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Top left, clockwise, Influencers: Indiana State Rep. Vernon Smith, Former Gary Mayor Karen Freeman-Wilson, Gary Chamber of Commerce Executive Director Chuck Hughes, and Trinity MB Church Pastor Dwight Gardner

Will 3rd time work the magic for Gary school referendum

Contributed By:The 411 News

We're going to treat it like a political campaign, MGT says

Gary's school district is working hard to encourage voters to approve a $71.2 million tax increase over the next 8 years.

The referendum question on November's ballot is coming after 2 prior ones failed, in 2015 and 2016.

Naturally opposed to the referendum are homeowners not wanting to see their property taxes go up, but Gary's school district faces a second and unique opponent -- very vocal members of the school board who have been disenfranchised by the state takeover.

In this year's referendum, two board members, Carlos Tolliver and Robert Buggs are leading the charge, urging a no vote. Tolliver was an opponent of the 2016 referendum and used it as an issue in his 2016 election campaign to win a seat on the school board.

Both are on the November 3rd ballot seeking re-election to the board. Buggs is unopposed. Tolliver is in the race against Akilia McCain.

Those school board members use arguments of mismanagement by the state, poor school academic performance under state control, and the public's distrust of the school takeover. "Now the state wants us to bail them out," Buggs says.

Opposition to the referendum was expected by MGT, the state's partner managing the school district. MGT is overseen by the state's Distressed Unit Appeal Board. At their July meeting, Eric Parish, an MGT vice president said the time was right to try another referendum. "With more voters in presidential elections and the right messaging, I believe we can get it done."

Gary teachers will get a raise; their first in 10 years. Funds will go to programs for students in pre-school, the arts, and athletics. Schools will see more support for security and safety issues, like mental health and counseling.

"We will treat it like a political campaign," Parish said. "We will reach out to community leaders and educate the voters on why we are doing this."

And that's the message voters are getting. They are seeing their state elected officials, city council members, teachers, and the clergy come on board to support the property tax increase.

State Rep. Vernon Smith supports the referendum, although he has criticized the takeover and MGT. Smith is a revolving but non-voting member of the DUAB and has worked to make the DUAB and MGT more accountable to Gary residents.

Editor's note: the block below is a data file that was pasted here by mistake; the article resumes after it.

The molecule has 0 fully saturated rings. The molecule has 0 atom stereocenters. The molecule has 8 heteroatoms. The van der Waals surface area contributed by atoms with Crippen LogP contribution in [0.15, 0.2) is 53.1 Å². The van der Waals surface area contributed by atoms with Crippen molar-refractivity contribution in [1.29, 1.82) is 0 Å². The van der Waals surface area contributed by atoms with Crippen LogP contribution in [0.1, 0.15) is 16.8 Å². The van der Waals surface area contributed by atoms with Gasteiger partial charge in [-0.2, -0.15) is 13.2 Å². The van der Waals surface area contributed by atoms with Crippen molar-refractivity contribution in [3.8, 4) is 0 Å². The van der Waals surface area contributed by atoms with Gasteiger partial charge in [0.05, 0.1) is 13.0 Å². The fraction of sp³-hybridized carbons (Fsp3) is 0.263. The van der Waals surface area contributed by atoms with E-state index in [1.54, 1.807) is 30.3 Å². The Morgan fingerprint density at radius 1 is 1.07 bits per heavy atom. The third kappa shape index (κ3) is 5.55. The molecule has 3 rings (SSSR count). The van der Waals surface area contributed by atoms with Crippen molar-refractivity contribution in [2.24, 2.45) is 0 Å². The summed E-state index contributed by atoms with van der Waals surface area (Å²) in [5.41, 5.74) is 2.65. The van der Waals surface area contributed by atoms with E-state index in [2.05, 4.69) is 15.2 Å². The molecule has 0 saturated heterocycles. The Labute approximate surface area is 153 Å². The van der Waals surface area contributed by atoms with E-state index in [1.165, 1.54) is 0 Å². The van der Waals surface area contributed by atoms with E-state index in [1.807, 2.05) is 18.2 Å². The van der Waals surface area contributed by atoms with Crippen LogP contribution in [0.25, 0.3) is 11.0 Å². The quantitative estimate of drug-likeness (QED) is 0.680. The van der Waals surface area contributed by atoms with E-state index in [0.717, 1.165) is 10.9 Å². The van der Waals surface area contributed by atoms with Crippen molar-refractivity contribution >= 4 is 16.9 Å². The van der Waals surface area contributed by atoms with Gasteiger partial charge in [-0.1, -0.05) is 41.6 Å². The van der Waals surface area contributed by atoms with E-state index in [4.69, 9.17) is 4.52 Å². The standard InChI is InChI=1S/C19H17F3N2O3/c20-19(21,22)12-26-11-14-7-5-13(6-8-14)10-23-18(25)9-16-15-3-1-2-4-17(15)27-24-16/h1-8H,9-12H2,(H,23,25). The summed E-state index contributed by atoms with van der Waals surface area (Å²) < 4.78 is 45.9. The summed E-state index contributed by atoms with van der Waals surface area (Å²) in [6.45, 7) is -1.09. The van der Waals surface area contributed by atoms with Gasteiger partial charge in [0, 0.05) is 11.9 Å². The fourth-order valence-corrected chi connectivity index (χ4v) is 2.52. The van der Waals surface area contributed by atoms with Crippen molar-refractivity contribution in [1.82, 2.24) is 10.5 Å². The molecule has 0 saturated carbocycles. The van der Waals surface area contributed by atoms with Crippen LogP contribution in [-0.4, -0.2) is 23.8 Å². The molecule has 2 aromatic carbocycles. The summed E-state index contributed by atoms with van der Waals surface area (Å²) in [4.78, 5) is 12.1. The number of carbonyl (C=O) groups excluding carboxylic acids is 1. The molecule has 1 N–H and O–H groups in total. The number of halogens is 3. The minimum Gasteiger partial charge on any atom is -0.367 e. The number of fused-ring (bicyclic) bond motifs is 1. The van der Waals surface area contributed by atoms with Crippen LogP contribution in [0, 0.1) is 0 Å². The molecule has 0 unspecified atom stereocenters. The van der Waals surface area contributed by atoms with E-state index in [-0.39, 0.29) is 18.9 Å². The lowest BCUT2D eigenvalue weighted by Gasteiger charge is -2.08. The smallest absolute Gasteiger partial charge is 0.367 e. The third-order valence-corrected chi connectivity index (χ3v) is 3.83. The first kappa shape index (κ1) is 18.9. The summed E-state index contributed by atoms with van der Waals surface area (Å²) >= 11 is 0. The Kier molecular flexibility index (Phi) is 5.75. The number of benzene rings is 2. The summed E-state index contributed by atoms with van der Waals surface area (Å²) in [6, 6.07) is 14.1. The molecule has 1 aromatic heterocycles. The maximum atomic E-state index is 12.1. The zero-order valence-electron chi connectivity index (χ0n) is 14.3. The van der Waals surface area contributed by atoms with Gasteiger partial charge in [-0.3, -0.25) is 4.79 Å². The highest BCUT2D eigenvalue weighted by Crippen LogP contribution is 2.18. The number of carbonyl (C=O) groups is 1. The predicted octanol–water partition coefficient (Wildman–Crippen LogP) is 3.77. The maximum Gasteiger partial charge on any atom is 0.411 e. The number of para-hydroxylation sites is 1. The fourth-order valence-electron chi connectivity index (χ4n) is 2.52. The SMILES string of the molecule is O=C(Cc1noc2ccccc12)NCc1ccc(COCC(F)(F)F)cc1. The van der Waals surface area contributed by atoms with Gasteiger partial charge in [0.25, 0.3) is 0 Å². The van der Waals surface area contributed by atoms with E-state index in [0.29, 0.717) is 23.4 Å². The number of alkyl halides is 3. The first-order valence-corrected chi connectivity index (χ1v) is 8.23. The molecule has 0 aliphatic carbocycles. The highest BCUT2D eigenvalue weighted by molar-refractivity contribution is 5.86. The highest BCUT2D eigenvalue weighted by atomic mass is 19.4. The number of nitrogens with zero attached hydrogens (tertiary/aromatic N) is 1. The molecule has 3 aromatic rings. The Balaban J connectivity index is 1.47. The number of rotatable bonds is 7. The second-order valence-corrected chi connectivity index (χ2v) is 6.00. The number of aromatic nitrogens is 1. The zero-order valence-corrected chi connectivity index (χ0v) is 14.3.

Smith's influence was seen in the renewal of MGT's contract. DUAB gave MGT a 2-year renewal instead of 3 years as the original contract. The focus will be on academics instead of finances. MGT will be penalized financially if it doesn't meet goals for community engagement.

Smith pushed the DUAB to allow public comment at its meetings, where none was allowed before.

At a virtual meeting recently, Pastor Dwight Gardner told why the churches are supporting the tax increase. "Everything that happened in Gary has happened to the churches. When Gary lost half of its population, the churches lost members. What happens to schools happens to churches. So goes the city, so goes the church."

GlenEva Dunham, president of the local Gary Teachers Union and State President of the American Federation of Teachers compared today's campaign with the one in 2016.

"It was only about 7 of us and we started the campaign late. The district didn't communicate what it would do with the money," Dunham said.

Today is the exact opposite, Dunham said. "There is a 20-person committee that meets twice a week. We started early. And the public knows how the district will spend the money."

This time, social media is playing a big part.

Dunham said the union has brought in an Indianapolis marketing firm that worked with 16 other Indiana school districts to gain approval of their school referendums.

"We've developed a quick response team to reply to negative comments and criticisms," Dunham said. "And there's more coming to engage the public in October."

Story Posted:09/11/2020

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